I carefully and slowly turn the knob towards the off label. Slowly, slowly. I’m waiting for the click that tells me I’ve reached my destination.

I hear the click and stop turning. It’s off.

Or is it?

I squint at the off label. Does the line on the knob match up with it enough? Is it supposed to be exactly in the middle of the label, or can it be off-center?

And did I really hear the click? Was it the right click? Was it something else in the kitchen that made a clicking sound?

I reach over and turn the knob so that the stove is back on. The pan with the pasta is still on the stovetop.

I turn the knob off again. But I turn it too fast, I think. The click sounded different, and I didn’t feel the slight vibration under my fingers that the click usually makes.

Even though the line on the knob looks like it’s right under the off label, the click didn’t sound right.

I turn the knob again. The stove is on. I say that out loud.

“The stove is on.”

I turn the knob carefully, concentrating. I hear the click.

It’s off. I say that out loud.

“The stove is off.”

I’ll just look at the off label one more time.

Looking straight at the label, it looks like it’s lined up with the knob. But when I look from an angle, it doesn’t appear to be right under it. Which perspective is correct?

And the knob moved a tiny bit once I took my hand off of it. Does that mean it moved back into an on position?

I turn the knob on again. On. Turn. Listen. Off. Stare. Turn. On. Turn. Listen. Off. Stare.

Two hours later, I drain the water from the pasta.

That scene depicts a ritual that I have carried out, in different places, with different foods on the stove, for different lengths of time, many times.

The scenery may have changed over time, but the underlying fear has been the same: if I don’t properly turn off the stove, it will ignite something, there will be a fire, and people will die.

That fear of harming others is the basis for my checking. It makes checking one of the most challenging of my symptoms of obsessive-compulsive disorder.

Before I was diagnosed with OCD at age 26, I didn’t know there was a name for the actions I felt compelled to perform everyday. I thought of the actions as a way to “just make sure everything’s all right.”

Besides my obsessions with stoves, I’ve checked to make sure lights are turned off, the water faucets have been turned off, there are no clothes dropped behind the dryer, the dryer filter is properly free of lint, soap is completely rinsed from dishes I’m washing, and on and on.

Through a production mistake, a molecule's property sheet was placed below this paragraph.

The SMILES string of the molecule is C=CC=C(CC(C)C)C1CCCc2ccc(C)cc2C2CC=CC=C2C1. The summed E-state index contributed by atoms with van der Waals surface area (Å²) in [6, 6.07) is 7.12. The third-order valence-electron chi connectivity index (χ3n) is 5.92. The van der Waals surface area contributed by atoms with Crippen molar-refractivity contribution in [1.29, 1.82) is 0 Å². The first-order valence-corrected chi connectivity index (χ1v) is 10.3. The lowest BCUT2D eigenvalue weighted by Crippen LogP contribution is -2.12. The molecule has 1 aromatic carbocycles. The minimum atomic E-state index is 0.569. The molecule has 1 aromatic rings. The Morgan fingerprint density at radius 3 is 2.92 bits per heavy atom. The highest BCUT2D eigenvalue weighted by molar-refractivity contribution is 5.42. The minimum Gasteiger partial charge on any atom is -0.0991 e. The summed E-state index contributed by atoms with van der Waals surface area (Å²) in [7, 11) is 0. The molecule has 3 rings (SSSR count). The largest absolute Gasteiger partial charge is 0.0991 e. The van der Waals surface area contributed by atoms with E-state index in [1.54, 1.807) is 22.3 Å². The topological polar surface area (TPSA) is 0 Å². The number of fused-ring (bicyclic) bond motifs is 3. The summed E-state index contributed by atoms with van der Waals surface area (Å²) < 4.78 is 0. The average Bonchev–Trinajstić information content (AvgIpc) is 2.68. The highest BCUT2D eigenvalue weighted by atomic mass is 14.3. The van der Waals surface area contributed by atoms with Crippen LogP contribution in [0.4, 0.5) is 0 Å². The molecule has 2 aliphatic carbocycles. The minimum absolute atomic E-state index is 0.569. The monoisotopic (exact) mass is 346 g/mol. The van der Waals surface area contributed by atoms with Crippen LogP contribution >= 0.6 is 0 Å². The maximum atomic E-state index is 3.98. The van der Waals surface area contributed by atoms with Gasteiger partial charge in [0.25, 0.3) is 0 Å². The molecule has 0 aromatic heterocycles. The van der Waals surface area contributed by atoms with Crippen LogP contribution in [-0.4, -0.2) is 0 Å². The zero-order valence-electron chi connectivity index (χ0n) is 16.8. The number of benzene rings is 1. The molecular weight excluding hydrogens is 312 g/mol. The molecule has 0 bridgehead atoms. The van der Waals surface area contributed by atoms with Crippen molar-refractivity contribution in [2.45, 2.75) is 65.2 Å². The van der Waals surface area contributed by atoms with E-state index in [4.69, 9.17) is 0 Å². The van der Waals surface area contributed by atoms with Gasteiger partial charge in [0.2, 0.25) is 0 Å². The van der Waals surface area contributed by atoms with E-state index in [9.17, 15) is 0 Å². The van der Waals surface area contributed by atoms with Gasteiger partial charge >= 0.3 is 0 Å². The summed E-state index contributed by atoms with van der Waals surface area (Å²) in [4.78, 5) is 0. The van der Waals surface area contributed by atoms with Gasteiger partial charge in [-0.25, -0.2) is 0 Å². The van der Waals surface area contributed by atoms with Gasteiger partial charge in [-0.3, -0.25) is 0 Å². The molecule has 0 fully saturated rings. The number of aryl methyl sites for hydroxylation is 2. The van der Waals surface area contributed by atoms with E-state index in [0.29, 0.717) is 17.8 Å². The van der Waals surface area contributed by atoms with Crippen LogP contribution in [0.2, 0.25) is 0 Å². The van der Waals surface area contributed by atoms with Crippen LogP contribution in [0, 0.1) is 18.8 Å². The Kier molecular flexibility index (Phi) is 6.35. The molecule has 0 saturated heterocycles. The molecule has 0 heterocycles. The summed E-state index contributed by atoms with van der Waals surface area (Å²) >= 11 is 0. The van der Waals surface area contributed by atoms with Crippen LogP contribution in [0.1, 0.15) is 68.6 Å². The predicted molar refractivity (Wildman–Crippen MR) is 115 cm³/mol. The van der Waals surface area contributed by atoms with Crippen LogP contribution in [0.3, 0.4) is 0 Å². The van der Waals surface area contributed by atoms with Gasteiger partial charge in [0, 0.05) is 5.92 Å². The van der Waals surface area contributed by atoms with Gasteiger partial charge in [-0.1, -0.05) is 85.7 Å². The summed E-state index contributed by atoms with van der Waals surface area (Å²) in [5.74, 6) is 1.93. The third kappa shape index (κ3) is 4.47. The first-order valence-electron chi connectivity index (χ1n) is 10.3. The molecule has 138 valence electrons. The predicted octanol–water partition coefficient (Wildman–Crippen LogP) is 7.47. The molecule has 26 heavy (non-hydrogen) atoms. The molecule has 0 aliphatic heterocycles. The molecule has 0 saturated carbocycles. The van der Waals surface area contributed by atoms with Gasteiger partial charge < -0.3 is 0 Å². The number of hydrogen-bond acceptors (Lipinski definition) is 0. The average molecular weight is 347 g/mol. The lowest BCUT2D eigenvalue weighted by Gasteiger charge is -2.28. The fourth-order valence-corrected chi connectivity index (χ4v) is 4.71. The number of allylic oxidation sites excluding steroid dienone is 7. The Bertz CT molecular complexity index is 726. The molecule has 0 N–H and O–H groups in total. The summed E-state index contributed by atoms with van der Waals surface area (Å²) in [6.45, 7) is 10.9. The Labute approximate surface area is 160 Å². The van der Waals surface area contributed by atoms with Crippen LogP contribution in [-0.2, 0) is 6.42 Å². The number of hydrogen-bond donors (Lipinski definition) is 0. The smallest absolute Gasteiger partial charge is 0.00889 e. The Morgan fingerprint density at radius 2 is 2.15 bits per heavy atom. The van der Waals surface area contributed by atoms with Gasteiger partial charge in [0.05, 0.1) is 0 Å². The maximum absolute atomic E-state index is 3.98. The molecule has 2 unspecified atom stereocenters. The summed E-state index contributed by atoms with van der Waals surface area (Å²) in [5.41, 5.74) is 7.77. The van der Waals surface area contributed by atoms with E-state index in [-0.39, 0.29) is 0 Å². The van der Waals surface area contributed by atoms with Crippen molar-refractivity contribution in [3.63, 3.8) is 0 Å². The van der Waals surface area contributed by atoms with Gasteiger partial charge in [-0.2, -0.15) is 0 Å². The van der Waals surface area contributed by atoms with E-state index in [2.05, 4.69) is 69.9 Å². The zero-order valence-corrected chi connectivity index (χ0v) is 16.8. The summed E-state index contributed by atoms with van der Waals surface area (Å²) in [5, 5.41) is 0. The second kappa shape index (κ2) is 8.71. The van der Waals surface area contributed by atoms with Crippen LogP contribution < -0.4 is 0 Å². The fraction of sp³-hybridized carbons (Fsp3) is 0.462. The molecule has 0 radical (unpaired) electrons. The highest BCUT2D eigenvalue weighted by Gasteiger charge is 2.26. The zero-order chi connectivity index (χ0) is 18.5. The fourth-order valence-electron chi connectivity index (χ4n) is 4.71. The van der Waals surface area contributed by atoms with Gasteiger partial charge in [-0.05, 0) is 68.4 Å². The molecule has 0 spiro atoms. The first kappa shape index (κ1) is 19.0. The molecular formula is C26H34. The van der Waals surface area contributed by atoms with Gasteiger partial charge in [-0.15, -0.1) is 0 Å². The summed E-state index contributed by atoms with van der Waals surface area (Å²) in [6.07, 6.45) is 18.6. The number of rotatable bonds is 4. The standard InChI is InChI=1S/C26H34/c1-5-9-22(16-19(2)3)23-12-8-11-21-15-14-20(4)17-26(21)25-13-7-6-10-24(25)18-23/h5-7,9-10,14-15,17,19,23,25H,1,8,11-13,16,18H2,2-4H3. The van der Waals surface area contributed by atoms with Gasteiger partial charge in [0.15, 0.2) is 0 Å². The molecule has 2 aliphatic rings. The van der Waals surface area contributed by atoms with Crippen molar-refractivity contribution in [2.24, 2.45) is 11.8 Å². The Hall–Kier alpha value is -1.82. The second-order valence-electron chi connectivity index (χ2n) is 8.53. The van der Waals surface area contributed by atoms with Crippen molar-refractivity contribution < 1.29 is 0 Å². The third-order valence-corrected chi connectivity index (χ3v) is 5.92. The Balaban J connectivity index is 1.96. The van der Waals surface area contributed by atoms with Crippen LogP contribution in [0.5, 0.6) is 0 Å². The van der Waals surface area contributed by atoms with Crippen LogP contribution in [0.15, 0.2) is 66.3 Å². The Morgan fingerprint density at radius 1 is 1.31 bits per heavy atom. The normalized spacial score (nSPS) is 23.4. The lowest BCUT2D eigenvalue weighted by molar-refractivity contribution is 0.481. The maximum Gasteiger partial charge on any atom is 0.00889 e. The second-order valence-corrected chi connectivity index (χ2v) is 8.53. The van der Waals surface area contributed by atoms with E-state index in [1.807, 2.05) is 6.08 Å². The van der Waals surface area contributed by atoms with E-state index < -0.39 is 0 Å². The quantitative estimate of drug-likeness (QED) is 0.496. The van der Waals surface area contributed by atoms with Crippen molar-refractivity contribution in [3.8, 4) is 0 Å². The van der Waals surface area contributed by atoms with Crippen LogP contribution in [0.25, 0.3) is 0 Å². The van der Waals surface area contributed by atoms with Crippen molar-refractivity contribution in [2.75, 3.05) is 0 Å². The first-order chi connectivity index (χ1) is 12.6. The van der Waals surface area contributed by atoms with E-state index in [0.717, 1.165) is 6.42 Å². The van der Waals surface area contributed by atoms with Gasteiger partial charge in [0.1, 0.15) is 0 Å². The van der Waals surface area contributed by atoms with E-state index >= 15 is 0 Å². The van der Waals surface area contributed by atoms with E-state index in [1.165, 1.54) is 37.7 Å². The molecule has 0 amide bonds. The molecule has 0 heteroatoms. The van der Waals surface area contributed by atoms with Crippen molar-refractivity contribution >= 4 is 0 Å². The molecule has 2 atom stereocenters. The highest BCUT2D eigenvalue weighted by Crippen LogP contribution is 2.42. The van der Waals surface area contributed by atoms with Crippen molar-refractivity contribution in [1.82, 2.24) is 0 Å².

Checking takes up a lot of time. And when I stand and stare at a light bulb, trying to convince myself that it is dark, not lit, I can feel the anxiety invade my body: I get hyper, my legs and arms feel numb, and I want to scream and run away.

When I started taking medication for my OCD, my checking compulsions lessened quite a bit. But I still find that the compulsion to check comes around, especially when I’m particularly stressed.

Lately, I’ve been using a form of the therapy that Dr. Jeffrey Schwartz writes about in his book “Brain Lock.” My therapist has modified it a bit.

Basically, when I turn off the light, or turn off the faucet, and feel the urge to check it, I tell myself, it’s the OCD that wants me to check. My brain is different because of OCD.

Then I refocus on something else, which many times, means walking away from the light fixture, shower faucet, or whatever it is that I want to check.

My goal is to accept that I will have anxiety during these times, but I will not give in to the compulsive urge to check. Every time I resist the urge, it makes it a little easier the next time.

Checking is all about looking for certainty, certainty that nothing bad will happen because I haven’t done something dangerous like leave the stove on.

But none of us—those of us with OCD and those without—can ever truly know certainty as long as we live as humans here on earth. We must learn to accept and even embrace the uncertainty and live life anyway.

compulsions become monsters

“Compulsions are a lousy solution to the problem of having obsessions.”  Fred Penzel

Some of you don’t know just how true this quote is!  I was explaining OCD to a group of student workers in my office the other day, and here’s what I had to say about compulsions:

They start as a way to provide temporary relief to the stress/terror/anxiety/disturbing nature of obsessions, but after a while, the compulsions get out of control and become monsters themselves.

For example, maybe an OC will worry that a room is contaminated and therefore, she is going to get sick herself and die.  So she washes her hands to forestall any illness, and for a moment, it relieves that anxiety.  But after awhile, she is washing her hands all the time to try to keep that anxiety at bay, and now her hands are bleached, raw, bleeding and she can’t stop.

Which is worse– the obsession or the compulsion?  I know different OCs have different answers.  I’d like to hear yours!

adult fiction

So, last week, I posted about my favorite YA lit titles, and it was fun to see others’ reactions and suggestions, both in the comments and on Facebook.  This week, I thought I’d post my top ten fiction books that fall outside of YA.

Peace Like a River by Leif Enger
The Last Unicorn by Peter Beagle
C.S. Lewis’s space trilogy, but especially That Hideous Strength
East of Eden by John Steinbeck
Rosie by Anne Lamott
Rebecca by Daphne du Maurier
The Great Divorce by C.S. Lewis
Life of Pi by Yann Martel
Les Miserables by Victor Hugo
The Bell Jar by Sylvia Plath

Which ones have you read and enjoyed?  Which of your all-time favorites did I miss?